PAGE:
September 12, 2013

Film review. An analysis of the cinematography of Once Upon a Time in Anatolia, directed by Nuri Bilge Ceylan

Once Upon a Time in Anatolia by Turkish director Nuri Bilge Ceylan ( Three Monkeys, Climates) was the winner of the Grand Prix at the 2011 Cannes Film Festival were it was premièred. I didn't know the director nor the cinematographer by then, when I first saw the film: it was a really pretty discovery.

The plot. In a rural area of Anatolia,  group of policeman spend the night searching for the victim of a murder whose body has been buried somewhere in the area. During the journeys from one location to another, they chat to each other about trivia and deepest concerns.

Cinematography: Gökhan Tiryaki
Camera: Sony F35 CineAlta
Aspect ratio: 2.35:1
Format: HDCAM
Film Stock: -

The Director of Photography of Once Upon a Time in Anatolia is Gökhan Tiryaki who already worked with director Nuri Bilge Caylan in all of his previous works. To shoot the film, he chose the F35 CineAlta, launched on the market about 1 and a half year before the shooting started and now discontinued by Sony, for budget reasons rather than aesthetic ones: all of Ceylan`s projects are low budget productions; Once Upon a Time in Anatolia is probably the one who costed more because of the technical difficulties of shooting at night and in a car moving. However, Tiryaki managed to do a brilliant job, making the most of the Sony F35, of its latitude, its dynamic range and the low noise in low light condition.

The film doesn't have really a storyline: we follow a group of people searching for a corpse, then, once it is found, they take it to the morgue for autopsy. It is a quite methodical reconstruction of the search in long shots as it was a docu film without having the technical characteristics of it. It tries to be poetry, not literature. Tiryaki did the same with the light: he didn't lit the characters to point out their inner conditions because they are slightly depicted; he instead creates a decadent and beautiful atmosphere which reflects characters' mood. This job becomes even more remarkable if we consider that he used no more than three lights to achieve that.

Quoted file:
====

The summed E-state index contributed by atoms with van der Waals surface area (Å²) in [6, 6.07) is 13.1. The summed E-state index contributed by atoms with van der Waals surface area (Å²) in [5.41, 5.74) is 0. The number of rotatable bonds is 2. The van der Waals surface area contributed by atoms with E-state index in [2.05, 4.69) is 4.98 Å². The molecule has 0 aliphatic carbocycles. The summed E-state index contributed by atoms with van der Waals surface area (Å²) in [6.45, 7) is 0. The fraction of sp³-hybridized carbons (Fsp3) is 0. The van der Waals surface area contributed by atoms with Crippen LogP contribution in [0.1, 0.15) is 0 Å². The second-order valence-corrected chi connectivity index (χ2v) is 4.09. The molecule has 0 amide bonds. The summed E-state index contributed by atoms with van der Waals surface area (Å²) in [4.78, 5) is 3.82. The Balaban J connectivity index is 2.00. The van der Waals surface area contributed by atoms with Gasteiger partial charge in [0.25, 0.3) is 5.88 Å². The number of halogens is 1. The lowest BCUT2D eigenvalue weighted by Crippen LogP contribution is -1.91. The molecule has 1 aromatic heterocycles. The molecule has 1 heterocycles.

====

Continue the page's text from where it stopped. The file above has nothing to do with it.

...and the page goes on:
The film begins with some of the most beautifully lit and composed images I've seen in a long time: urban and natural landscapes filmed in wide angle lenses in which the natural light of the blue hour is mixed with artificial light (lamppost and headlamps), create a nice contrast in light and colour resulting in poetic images that remind me some winner photographs of recent years IPA. The use of on set lights it is a constant throughout the film, just out of the frame or well visible and playing as Key light like the powerful headlamps of one car during the night shots. In these scenes, which fill almost the first half of the film, moon light is used to light the faces of the actors (sometimes more than 10 in the frame in Very or Extreme Wide Shots): this effect was achieved using probably a 100Kw balloon lighting positioned up in a crane,  which definitely raised the cost of the film.

Tiryaki mostly relied on these two lights (balloon lighting and headlamps) to lit the film, filling sometimes with side lights, especially for interior shots: just awesome.
Another brilliant job is the choice of the focal of the lenses: he alternates wide angles lenses, by which he shows us the wilderness and broadness of the steppe making the search of the corpse more dramatic,  with telephoto lenses to make close ups of the characters, from tired or troubled policemen to the worn face of the suspect.

Light is always soft and diffused, apart from some back-lights, even with daylight shots, where the light was diluted by clouds, and a nice yellow cast is present throughout the film, to achieve a film look but also to help the audience to get closer to the characters and to the strange story (yellow is the colour of the family, of what we know, of closeness); the yellow tone only lessen during the closing scene where they execute the autopsy of the corpse: a cold, methodical and technical description of how they find the vital organs of the victim to establish the cause of his death, which, without the slight yellow cast would have been too cold and distant.

Once Upon a Time in Anatolia is an unique masterpiece, perhaps a bit slow and long but very enjoyable, with a great cinematography that, even if it is not a film for everyone, it is a film every photographer and cinematographer must watch.

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